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The Chosen

The Chosen tells the story of a friendship between two Jewish boys growing up in Brooklyn at the end of World War II. Reuven Malter, the narrator, is an Orthodox Jew. Danny Saunders, the other protagonist, is a Hasid. Hasidic Jews are the most conservative members of the Orthodox branch of Judaism. Chaim Potok, an American rabbi and scholar, was born into an Orthodox Jewish family in 1929. Potok takes you on a journey as these two boys come of age and become friends. The outside world groups Reuven and Danny together due to their shared religion; but in reality, they are quite different. The Chosen highlights the tensions between Jewish tradition and modern American life. Potok explores this theme by writing about the ways in which Reuven and Danny's Jewish communities attempt to strike a balance between tradition and modernity. The Chosen traces the intellectual, moral, and psychological growth of Reuven and Danny; they develop along parallel lines due to their strong friendship. What I really liked about this novel is the fact that it immerses its readers in the time period effortlessly. World War II is ending and stories of the Holocaust are just beginning to emerge on the shores of America. The impact that this monumental loss of life has on the American Jewish population varies from community to community and Reuven and Danny's fathers react very differently. Which is interesting to me, growing up where it seems like American Jews are united in their basic perspectives on the Holocaust and Israel. This novel is profound and very well written. I highly recommend reading it. Rating: ★★★★★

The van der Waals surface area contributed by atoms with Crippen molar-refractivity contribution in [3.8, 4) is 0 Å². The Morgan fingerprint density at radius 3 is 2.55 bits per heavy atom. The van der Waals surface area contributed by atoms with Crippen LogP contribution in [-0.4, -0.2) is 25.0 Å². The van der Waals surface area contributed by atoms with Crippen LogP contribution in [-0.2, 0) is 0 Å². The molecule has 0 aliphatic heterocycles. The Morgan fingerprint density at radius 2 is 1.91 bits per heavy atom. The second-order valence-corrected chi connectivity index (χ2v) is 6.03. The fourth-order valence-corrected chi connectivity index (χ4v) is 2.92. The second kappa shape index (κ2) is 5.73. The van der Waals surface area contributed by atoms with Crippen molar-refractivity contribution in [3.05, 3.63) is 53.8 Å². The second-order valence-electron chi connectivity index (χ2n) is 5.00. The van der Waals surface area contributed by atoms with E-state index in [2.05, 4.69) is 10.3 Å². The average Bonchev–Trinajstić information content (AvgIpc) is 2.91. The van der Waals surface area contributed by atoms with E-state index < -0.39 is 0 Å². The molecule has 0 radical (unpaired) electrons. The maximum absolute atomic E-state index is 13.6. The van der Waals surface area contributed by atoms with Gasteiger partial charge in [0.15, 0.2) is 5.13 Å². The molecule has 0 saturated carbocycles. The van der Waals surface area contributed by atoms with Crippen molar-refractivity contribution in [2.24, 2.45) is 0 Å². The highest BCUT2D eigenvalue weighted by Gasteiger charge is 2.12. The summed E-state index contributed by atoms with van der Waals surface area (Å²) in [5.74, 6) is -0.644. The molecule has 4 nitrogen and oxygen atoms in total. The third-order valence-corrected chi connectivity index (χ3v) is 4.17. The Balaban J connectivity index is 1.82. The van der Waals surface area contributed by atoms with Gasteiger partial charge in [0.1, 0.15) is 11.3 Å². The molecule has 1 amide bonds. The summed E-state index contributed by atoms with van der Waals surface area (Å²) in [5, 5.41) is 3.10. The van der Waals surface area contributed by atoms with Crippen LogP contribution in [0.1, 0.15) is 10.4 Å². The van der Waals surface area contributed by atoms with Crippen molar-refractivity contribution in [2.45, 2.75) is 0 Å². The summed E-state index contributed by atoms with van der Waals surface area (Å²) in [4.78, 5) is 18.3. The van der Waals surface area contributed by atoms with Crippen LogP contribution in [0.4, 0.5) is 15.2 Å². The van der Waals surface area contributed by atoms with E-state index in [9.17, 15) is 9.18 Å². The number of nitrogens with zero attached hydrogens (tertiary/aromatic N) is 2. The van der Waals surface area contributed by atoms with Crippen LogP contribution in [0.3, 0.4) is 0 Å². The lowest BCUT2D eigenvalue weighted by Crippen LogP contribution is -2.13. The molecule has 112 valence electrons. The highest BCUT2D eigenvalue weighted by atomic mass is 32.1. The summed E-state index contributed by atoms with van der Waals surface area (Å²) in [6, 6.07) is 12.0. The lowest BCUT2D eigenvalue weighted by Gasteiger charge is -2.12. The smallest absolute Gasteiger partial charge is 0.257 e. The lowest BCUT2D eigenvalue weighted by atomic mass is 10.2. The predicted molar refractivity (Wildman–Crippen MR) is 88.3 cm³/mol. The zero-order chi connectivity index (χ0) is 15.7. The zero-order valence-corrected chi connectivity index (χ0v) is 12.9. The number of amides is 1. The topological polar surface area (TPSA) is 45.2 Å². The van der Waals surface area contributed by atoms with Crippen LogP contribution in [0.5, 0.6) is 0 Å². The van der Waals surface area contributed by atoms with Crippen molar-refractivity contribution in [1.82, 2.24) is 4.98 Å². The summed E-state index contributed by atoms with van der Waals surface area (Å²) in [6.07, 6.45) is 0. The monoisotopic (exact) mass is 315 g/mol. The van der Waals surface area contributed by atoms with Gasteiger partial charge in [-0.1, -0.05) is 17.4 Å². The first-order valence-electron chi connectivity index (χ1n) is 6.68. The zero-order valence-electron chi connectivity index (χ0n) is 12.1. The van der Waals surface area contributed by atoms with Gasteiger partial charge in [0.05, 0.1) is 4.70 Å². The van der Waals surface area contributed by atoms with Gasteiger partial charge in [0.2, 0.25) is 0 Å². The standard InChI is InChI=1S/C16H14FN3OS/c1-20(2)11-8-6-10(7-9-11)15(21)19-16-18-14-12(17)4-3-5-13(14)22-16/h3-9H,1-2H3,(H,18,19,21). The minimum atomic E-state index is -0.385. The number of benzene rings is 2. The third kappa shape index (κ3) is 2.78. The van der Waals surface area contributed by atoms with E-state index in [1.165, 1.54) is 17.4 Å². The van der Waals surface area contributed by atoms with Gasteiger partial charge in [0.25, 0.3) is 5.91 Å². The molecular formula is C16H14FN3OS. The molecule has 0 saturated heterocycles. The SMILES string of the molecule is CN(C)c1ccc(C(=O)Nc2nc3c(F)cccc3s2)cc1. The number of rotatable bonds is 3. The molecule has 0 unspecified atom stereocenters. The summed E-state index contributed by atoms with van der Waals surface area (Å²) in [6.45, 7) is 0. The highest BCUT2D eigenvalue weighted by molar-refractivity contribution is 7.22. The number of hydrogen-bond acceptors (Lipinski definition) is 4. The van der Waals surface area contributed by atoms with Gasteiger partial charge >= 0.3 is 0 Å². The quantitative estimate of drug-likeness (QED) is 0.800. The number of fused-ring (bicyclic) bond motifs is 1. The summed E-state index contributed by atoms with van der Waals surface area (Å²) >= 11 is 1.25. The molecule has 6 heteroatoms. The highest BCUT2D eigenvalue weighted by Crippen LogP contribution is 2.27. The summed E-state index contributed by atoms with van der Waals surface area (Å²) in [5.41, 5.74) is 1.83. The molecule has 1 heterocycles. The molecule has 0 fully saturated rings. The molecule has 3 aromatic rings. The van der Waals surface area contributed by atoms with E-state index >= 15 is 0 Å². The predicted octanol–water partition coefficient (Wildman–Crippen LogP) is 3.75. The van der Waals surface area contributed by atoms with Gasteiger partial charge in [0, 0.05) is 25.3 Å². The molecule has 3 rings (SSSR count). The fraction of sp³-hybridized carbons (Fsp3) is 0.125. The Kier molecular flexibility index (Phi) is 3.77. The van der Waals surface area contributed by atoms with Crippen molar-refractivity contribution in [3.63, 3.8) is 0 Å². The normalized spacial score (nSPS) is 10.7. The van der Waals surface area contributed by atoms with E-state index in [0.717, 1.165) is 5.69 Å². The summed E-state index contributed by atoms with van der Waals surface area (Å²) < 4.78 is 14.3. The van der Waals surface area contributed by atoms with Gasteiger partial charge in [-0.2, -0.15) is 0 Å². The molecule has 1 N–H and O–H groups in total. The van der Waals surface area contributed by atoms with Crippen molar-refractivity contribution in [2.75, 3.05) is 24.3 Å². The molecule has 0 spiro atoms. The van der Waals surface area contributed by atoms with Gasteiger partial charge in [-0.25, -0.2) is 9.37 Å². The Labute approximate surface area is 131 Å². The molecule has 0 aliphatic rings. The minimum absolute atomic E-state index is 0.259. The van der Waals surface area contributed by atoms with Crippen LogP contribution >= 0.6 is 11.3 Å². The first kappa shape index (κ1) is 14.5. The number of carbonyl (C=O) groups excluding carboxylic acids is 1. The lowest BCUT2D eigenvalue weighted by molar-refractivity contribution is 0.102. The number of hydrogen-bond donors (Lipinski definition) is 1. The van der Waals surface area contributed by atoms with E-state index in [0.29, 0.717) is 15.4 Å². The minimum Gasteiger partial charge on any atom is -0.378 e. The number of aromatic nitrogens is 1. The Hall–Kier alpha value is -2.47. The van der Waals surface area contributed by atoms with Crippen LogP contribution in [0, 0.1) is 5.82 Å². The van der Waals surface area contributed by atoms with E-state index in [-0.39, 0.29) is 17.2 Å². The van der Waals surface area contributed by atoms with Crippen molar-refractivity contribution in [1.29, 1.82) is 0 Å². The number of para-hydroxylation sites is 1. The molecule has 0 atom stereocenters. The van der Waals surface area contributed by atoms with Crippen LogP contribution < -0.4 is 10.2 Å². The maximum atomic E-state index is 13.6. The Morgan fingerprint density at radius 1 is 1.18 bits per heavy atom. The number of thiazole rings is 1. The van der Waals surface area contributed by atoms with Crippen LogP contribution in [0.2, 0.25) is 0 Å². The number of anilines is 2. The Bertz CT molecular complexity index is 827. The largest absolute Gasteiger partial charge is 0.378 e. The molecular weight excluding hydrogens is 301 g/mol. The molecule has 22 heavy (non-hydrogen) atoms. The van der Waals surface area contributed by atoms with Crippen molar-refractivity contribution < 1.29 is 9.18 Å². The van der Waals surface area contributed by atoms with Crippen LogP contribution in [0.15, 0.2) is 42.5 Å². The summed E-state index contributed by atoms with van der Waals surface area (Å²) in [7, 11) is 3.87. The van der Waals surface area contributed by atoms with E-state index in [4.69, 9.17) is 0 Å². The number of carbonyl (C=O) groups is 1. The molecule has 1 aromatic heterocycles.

Midnight's Children

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